It has become clear that the Alberta government has given up on its role to protect us from the acute and long-term risks of COVID-19. “Everyone will get it” seems to be the mantra of the day. This defeatist ethos is a self-fulfilling prophecy: COVID-19 infection, even in the era of the hyper-transmissible Omicron variant, is not and should not be considered an inevitable outcome. But it may occur should we fail as a society.
Protect Our Province Alberta was born from necessity in the fourth wave, as scientists, physicians and citizens came together as a collective to provide Albertans with science-based perspectives and practical advice for individuals as well as advocacy for safer governance when the provincial government betrayed its duties to protect Albertans from the risks of the virus. With the ongoing failure of leadership in Alberta (and beyond), it is our hope that we can continue to provide some guidance through these dangerous waters.
Our group supports 10 shared principles: important scientific facts or principles which counter the harmful messages being shared by officials or on social media (often both).
- COVID is transmitted predominantly via aerosols a.k.a. airborne transmission, and transmission mitigation should include respirator masks, good ventilation and filtration. By acknowledging this, we can avoid useless activities like deep cleaning and plexiglass in shared spaces and focus our time, money and energy on mitigation measures that matter.
- Asymptomatic and pre-symptomatic spread is prevalent and must be accounted for. By treating everyone (including yourself) as a possible spreader of the virus, people and institutions will be much more adept at avoiding transmission.
- Schools are sources of transmission and contribute to community spread. They must become safe places again. We can ensure they are safe by increasing vaccination rates among students, boosters for teachers and airborne mitigation practices such as the distribution of respirators to all students and staff and air filtration in every classroom.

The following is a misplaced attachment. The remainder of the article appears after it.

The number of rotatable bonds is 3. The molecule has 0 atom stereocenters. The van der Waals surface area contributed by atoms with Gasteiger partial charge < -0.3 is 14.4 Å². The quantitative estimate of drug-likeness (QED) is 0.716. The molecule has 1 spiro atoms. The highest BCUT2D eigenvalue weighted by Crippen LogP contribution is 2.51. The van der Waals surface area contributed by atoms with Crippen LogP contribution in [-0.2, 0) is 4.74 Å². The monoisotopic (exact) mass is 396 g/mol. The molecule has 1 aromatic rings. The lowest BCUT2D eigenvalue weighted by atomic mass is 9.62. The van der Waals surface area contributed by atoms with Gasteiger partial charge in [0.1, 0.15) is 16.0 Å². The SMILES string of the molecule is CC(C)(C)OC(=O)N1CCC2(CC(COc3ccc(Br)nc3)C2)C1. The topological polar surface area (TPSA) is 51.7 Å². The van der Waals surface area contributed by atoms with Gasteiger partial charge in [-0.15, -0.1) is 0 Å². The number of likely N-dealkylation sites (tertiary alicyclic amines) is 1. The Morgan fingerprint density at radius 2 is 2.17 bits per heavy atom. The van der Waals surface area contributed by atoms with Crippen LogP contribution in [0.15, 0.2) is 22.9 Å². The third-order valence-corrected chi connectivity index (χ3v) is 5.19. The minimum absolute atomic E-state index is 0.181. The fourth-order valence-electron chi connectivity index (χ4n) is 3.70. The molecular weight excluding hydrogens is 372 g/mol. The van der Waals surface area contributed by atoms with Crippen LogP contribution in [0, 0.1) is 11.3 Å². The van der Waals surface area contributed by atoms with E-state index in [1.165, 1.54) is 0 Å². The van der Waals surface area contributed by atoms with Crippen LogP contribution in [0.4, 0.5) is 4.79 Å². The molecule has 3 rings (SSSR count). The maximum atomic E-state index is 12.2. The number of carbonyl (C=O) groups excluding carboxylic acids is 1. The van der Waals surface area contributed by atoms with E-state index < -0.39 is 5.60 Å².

- We need all layers of protection. A vaccine-only mitigation policy is not enough. Vaccines are very important and are crucial to putting an end to the pandemic, but they must be included in a suite of public health measures, based on the Swiss cheese model of risk. Vaccine-only approaches have been tried by multiple jurisdictions, most notably Alberta this past summer, and all have failed. Since every layer of protection is not foolproof (including vaccines), only by layering multiple types of protection can we ensure that individuals and society stay safe. The Omicron variant, although more transmissible, is still susceptible to the physics of filtration and ventilation and masking.
- It is not inevitable that everyone will be infected with COVID at some point. Efforts must still continue to minimize spread. If we give up on mitigation measures, the Omicron variant will surely overwhelm our system. Society, and individuals, must not give up.
- In particular, for the Omicron variant, the speed of spread and unknowns related to its risk of Long COVID or death make it essential that we treat it like a high-risk public health hazard. Pre-Omicron, up to 30 per cent of adults and 10 per cent of children went on to have long-term symptoms like shortness of breath, fatigue and cognitive impairment. Until we know what the implications for Omicron are, and unless they are much less concerning, we should be mitigating its spread lest we unleash a tsunami of disability on society.